Jodi Vollmer thinks big with her after-work hobby.
When she isn’t supporting Idaho National Laboratory’s Light Water Reactor Sustainability Program, Vollmer grows long gourds. The aim is to produce the longest fruit she can, and it led to a record-breaking year for her.
Her interest first piqued after meeting her husband Michael, who grew Atlantic giant pumpkins. He made growing extraordinary autumnal fruit look fun and smart, with a personal best coming in at 780 pounds. But the plants take up a lot of ground space, and “I wanted something of my own so that I could compete too,” she said. So, Vollmer decided to grow her own way: vertically.
Growing long gourds starts with seed genetics and good dirt. Because the plants thrive in a particular soil pH and temperature, Vollmer has her garden’s soil tested at a local laboratory to assess nutrient needs, and she uses ground warmers to allow her to plant outside in early April. Once the soil is ready, she focuses on seeds. In the spring, she soaks and files the edges of her seeds before planting. After germination, she pulls weak-looking plants and moves stronger plants to the garden, where they bloom and pollinate at night.
For some growers, this pollination is critical. Like any kind of elite breeding, some seeds come with full pedigrees and can cost up to $100 if they come from a champion gourd. Vollmer is a bit more relaxed with her approach, planting different varieties of seeds near each other.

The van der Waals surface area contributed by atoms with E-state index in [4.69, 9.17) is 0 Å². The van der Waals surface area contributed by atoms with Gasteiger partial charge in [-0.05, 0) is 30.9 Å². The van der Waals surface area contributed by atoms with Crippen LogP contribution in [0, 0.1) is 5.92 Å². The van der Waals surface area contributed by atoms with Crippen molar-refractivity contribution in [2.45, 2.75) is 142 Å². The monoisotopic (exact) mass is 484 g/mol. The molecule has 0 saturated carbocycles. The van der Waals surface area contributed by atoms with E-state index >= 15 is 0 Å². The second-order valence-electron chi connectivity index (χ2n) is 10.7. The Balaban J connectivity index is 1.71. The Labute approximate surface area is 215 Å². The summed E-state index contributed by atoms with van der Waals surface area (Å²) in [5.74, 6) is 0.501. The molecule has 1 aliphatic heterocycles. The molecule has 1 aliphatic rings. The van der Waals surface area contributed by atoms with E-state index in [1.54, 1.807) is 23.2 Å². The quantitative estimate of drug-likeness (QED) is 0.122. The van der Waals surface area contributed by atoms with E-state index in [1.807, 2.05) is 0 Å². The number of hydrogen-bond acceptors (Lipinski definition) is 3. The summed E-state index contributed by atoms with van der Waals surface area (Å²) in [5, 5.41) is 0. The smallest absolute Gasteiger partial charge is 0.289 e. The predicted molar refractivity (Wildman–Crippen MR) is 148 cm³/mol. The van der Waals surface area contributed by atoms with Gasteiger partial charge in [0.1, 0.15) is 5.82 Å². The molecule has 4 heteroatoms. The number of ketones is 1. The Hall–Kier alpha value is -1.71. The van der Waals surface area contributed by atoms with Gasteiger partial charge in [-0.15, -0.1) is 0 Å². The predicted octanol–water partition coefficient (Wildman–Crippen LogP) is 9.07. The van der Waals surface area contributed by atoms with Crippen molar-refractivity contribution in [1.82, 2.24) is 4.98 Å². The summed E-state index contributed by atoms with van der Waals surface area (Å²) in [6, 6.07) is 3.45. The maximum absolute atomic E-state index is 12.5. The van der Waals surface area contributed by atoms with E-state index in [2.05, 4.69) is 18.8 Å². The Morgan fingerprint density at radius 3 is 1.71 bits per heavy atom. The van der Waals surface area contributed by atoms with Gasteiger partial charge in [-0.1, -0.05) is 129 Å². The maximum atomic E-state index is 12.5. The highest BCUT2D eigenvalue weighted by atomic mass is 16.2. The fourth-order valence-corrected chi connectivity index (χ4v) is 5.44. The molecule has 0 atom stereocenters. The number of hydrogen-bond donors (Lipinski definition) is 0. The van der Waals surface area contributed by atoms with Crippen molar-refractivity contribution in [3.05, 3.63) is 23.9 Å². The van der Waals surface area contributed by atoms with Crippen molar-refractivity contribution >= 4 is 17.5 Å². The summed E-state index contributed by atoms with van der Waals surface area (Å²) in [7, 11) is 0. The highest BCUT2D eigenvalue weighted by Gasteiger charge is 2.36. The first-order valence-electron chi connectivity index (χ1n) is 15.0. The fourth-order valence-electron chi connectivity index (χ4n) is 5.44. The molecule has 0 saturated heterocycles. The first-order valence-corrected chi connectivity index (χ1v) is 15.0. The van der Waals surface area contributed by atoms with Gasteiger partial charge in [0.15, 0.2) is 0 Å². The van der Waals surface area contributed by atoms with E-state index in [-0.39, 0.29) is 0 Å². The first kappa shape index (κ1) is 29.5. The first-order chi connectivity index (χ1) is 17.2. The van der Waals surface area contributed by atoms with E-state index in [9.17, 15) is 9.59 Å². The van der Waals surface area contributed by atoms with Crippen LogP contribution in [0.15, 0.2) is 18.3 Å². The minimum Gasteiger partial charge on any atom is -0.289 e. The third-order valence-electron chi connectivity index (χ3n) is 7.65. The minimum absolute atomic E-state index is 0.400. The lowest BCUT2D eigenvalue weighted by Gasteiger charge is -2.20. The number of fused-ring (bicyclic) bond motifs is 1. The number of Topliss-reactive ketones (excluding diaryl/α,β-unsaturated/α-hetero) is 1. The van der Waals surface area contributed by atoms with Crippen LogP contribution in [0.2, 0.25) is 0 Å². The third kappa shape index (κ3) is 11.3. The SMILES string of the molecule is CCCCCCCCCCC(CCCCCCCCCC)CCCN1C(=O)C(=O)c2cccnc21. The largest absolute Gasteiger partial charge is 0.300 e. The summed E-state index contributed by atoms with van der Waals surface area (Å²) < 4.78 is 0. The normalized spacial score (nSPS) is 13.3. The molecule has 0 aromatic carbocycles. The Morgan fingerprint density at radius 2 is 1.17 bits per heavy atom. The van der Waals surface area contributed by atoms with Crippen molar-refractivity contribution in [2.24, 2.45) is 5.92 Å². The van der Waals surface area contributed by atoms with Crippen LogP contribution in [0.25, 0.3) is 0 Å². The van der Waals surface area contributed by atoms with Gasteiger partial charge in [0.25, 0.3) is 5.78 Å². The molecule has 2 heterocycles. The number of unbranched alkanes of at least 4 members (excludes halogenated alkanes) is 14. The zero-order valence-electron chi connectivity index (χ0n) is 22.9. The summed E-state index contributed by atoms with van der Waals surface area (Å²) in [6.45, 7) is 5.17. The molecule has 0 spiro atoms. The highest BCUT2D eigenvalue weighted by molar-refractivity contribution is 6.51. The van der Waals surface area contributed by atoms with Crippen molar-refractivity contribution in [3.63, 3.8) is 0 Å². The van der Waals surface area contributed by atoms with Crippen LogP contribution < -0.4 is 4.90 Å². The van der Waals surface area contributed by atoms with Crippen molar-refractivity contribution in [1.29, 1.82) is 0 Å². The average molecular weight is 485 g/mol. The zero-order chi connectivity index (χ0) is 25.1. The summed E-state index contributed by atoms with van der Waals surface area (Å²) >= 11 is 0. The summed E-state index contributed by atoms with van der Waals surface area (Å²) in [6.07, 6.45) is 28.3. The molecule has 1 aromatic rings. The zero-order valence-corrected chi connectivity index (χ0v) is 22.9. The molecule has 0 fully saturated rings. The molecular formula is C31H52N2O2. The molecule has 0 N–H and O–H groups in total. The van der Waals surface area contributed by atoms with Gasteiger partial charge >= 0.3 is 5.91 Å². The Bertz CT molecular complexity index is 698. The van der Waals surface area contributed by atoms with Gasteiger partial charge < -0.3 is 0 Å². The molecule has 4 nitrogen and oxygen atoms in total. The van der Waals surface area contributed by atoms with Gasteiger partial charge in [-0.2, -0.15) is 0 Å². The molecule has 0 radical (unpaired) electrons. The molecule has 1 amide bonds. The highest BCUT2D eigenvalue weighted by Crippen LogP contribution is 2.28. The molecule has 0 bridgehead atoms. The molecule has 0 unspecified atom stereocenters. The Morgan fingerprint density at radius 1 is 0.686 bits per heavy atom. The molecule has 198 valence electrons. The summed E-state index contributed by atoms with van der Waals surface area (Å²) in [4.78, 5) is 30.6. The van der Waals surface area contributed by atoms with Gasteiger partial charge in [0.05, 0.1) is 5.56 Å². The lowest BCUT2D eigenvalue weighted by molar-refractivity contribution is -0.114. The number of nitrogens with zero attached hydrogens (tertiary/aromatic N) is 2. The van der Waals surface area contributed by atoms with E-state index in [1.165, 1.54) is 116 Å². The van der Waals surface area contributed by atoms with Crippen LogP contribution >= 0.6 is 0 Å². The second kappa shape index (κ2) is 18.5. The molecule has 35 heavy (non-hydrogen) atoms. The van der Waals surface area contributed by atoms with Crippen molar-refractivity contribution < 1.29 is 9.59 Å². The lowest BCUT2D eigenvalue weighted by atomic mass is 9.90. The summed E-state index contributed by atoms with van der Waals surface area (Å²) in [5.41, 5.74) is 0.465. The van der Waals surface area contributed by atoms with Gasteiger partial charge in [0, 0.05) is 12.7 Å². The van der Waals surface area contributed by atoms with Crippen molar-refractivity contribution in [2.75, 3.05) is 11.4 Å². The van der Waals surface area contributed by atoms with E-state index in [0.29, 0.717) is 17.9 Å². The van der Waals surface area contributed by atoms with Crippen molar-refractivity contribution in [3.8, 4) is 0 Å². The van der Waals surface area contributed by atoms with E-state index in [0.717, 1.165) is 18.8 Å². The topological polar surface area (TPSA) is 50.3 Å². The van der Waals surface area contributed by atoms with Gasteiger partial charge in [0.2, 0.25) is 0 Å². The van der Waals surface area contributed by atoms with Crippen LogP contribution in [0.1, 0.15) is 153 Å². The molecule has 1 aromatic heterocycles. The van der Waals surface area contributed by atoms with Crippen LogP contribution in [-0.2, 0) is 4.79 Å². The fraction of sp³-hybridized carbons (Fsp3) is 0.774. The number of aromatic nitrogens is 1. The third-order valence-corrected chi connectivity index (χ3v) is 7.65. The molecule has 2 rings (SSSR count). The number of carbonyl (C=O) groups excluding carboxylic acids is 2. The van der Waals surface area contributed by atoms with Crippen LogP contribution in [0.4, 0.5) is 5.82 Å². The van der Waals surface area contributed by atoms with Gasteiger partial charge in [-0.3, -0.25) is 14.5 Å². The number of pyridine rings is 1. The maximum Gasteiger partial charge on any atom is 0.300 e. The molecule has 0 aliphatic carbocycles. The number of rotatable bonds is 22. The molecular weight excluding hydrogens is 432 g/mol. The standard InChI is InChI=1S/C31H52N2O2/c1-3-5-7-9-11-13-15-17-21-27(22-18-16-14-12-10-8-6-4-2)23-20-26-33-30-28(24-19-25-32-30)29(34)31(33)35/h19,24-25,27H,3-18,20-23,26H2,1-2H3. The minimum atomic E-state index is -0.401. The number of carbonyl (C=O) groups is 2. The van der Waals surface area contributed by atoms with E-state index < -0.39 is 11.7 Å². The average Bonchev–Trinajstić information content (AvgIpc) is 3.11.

The plants then begin the impressive part of the process. They grow up the 12-foot trellis in Vollmer’s back yard, and the fruit extends down from the top. This time is challenging, and it requires her to use her best judgment to determine which plants should be pruned or pulled to give stronger plants a better opportunity.
Once the plants produce fruit, the incredible growth is an indicator for success. “These gourds can grow 8 inches a day,” she said. “That’s a good measurement of which ones to prune. If they aren’t growing quickly, you know it’s not going to be show worthy.”
Vollmer’s focus on learning and managing a complex process mirrors her professional life. Her career progression at INL has required organization and adaptability. She started as a computer operator almost 30 years ago and has moved throughout the organization to her position today, where she supports organizing budgets, milestones and webpages for the Light Water Reactor Sustainability Program. “One of the best things about working at INL is if you want to learn more about something, the opportunities are endless,” she said.
Once the growing season ends, it’s time to pick a winner. While the gourds are an impressive length, their diameter (only around four inches) can present challenges. While Vollmer takes her product to the local state fair for a general assessment, there are currently no competitions in Idaho specific to long gourds. This means she needs to pick a sturdy fruit that can handle the drive to Utah without breaking.
In 2021, she wanted to beat her personal best length from 2020 of 98 inches. While the summer’s hot and dry weather was problematic in many ways, it was good for Vollmer’s gourds. “The hot weather this year was really beneficial, and the more sun, the better,” she said.
She was right. In September, she accomplished her goal, taking a gourd of 114 inches to the Utah Pumpkin Growers Weigh Off. Her gourd took first place in Utah and set the Idaho state record. She also submitted her gourd to the Eastern Idaho State Fair, where she won two blue ribbons.
Vollmer’s hobby has taken her to unexpected places: from the soil laboratory to out-of-state competitions, and even to the champions’ circle.